[PATCH weston 4/8] protocol: crop & scale RFC v3

Pekka Paalanen ppaalanen at gmail.com
Fri Nov 29 02:09:31 PST 2013

On Fri, 29 Nov 2013 01:20:21 -0800
Bill Spitzak <spitzak at gmail.com> wrote:

> Okay I think perhaps I am completely failing to comprehend what is
> going on.
> The client I am thinking of is not trying to do "partial pixels".
> What I am thinking of is the most simple client you can imagine that
> knows what the output_scale is and decides it wants to render images
> at full resolution.
> If for instance the output_scale is 3, then I think the client will
> set the buffer_scale to 3, and then the pixels in the client's buffer
> will map 1:1 to the pixels on the output device. There are no
> "partial pixels".
> If this client wants a rectangle that is covered by an image produced
> by this scaling extension, it appears to me that it cannot be any
> integer number of buffer pixels. It can only be multiples of 3 pixels
> in both size and position.
> Please correct me if I am misunderstanding this, but I have read it
> over and over and over and it sure looks like this is what the design
> does!

You have read it right.

However, the standard units of measure are the surface coordinates. We
assume that toolkits and applications set up their scenegraph in
surface coordinates, and that integers are sufficient there. The
application drawing engine just happens to be applying a scaling factor
equal to the desired buffer_scale. After all, toolkits should be
prepared to change the buffer_scale at will (window completely moves
from HiDPI monitor to a low DPI one), so storing the scenegraph in
buffer coordinates would be a lot of work for each change.

In other words, all GUI elements are defined in integer surface
coordinates. Defining GUI elements in smaller units is not useful,
because people will not be able to take advantage of smaller
things anyway: they cannot see it clearly, or they cannot poke it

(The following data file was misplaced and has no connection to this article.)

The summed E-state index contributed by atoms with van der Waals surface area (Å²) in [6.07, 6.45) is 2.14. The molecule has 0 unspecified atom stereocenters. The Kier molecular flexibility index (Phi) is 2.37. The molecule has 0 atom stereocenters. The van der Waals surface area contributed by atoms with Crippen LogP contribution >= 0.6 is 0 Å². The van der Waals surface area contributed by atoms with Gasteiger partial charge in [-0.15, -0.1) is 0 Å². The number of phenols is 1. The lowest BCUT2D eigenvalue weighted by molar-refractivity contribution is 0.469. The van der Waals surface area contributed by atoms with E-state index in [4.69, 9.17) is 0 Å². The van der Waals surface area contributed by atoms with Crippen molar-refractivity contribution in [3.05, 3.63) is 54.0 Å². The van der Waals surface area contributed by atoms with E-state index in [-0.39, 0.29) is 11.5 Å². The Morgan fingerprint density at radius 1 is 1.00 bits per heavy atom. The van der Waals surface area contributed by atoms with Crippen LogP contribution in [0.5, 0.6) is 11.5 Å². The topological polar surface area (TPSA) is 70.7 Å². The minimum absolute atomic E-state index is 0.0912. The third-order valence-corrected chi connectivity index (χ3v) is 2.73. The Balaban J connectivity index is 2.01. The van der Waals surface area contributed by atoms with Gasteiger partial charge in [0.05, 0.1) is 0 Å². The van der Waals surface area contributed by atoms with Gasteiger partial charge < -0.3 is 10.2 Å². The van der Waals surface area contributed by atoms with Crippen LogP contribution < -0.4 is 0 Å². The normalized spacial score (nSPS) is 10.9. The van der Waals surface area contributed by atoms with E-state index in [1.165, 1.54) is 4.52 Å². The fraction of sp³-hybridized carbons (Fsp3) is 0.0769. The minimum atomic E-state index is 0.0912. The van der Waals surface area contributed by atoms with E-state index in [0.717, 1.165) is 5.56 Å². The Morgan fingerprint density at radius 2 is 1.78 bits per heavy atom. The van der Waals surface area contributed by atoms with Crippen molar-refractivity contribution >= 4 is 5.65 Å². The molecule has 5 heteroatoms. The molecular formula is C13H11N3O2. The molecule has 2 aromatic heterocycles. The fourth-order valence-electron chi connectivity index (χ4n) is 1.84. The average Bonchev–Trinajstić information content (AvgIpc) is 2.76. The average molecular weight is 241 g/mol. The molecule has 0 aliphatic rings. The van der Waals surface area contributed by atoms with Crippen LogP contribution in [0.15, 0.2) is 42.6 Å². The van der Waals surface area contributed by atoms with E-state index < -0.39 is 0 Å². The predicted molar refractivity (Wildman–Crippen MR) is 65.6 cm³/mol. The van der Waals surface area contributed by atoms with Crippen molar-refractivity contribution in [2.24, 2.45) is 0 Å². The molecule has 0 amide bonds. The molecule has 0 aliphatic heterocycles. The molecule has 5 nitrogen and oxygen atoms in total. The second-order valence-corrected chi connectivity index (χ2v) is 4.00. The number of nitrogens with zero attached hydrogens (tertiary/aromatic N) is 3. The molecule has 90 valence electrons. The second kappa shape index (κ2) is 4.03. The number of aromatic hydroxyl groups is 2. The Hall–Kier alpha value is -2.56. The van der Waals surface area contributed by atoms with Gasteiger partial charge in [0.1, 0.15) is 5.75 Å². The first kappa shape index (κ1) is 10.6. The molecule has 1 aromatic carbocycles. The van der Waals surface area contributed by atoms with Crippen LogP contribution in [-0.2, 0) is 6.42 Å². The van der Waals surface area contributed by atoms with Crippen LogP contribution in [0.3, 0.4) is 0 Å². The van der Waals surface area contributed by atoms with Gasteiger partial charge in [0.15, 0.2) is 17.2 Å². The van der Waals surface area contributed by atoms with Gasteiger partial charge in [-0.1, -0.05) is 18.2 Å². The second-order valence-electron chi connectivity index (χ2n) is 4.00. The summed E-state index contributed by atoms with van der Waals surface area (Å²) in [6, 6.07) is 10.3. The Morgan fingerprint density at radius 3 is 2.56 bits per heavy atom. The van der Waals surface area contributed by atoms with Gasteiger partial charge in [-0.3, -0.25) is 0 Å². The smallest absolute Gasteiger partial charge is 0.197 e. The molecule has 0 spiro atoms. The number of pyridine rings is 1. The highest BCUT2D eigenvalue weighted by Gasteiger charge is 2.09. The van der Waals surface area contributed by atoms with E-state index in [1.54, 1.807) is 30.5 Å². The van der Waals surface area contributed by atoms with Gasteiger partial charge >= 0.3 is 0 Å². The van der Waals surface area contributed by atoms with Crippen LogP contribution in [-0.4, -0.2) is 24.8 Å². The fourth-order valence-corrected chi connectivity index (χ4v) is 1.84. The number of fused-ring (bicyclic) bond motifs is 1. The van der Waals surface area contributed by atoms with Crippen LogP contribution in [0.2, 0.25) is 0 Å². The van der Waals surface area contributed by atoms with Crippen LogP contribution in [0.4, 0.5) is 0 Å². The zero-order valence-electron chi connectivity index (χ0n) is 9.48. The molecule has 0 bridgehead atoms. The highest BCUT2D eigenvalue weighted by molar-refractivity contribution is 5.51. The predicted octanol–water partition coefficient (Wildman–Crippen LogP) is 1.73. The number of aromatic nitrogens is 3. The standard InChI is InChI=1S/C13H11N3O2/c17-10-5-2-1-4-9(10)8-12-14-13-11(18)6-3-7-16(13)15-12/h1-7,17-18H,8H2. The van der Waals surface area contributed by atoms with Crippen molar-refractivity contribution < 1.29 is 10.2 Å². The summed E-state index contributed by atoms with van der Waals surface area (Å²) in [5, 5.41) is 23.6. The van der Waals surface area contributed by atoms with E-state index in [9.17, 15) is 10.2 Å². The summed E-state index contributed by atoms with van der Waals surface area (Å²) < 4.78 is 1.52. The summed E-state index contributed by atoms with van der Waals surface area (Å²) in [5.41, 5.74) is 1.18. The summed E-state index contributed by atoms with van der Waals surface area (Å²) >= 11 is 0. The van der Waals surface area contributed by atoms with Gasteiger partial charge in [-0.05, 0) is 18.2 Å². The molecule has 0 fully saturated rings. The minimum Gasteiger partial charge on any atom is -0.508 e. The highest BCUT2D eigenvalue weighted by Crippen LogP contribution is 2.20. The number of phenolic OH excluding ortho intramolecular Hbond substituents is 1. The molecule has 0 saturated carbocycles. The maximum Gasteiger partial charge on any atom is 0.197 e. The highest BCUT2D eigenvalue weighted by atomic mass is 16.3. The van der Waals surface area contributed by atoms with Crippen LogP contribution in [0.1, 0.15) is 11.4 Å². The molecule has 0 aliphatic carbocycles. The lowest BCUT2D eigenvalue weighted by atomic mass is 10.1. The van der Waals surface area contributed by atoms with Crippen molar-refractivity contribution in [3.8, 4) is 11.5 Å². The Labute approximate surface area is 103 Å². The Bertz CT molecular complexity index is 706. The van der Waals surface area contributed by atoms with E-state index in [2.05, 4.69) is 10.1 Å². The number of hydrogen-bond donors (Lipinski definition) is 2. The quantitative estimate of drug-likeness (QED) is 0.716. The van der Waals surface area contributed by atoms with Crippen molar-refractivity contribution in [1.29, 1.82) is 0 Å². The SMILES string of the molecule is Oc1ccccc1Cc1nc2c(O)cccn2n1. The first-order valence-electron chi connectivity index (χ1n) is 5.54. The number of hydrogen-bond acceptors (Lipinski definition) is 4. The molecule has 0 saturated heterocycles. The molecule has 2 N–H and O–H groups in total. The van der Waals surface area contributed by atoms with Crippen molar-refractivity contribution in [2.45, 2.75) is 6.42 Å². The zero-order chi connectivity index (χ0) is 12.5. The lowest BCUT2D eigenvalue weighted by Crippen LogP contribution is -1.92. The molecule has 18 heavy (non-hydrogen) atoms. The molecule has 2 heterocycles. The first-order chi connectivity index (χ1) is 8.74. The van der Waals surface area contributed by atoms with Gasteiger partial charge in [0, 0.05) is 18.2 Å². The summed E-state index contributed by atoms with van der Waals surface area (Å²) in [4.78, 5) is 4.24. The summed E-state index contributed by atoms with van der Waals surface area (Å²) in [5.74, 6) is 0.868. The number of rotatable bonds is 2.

(input) accurately enough.

You are not supposed to be able to position and size GUI elements in
the output resolution. That is exactly the purpose of the whole
HiDPI extension. Instead, you design your GUI in "pixels" as always,
and the window system turns it into a usable size on an output. If you
want to draw the GUI elements in more _detail_, you can, by using

That is to say for your example, you design your GUI in multiples of 3
output pixels in any case.

- pq

> On 11/27/2013 01:51 PM, Daniel Stone wrote:
> > Hi,
> >
> > On 27 November 2013 20:08, Bill Spitzak <spitzak at gmail.com> wrote:
> >> On 11/27/2013 12:34 AM, Pekka Paalanen wrote:
> >>> I have explained all this before. Nothing here has changed.
> >>
> >> I realize this but I still have to express my complete
> >> dumbfoundment that you think this is ok.
> >
> > You're attempting to design for the problem space where clients
> > create configurations which cannot be displayed except by
> > attempting to invent the concept of 'partial pixels', where a
> > buffer size of 79.3333... is not only meaningful but a design
> > goal.  The opposing position is 'don't do that': clients should
> > avoid getting themselves into these situations in the first place.
> >
> > Your proposals really come across as attempting to design for
> > situations which should never occur (and can't meaningfully be dealt
> > with by extant hardware), optimising for hugely misguided clients
> > in a fit of completism.  That's your view, which you've made very
> > clear, but I don't think it's shared by anyone else in these
> > threads.
> >
> > Cheers,
> > Daniel
> >

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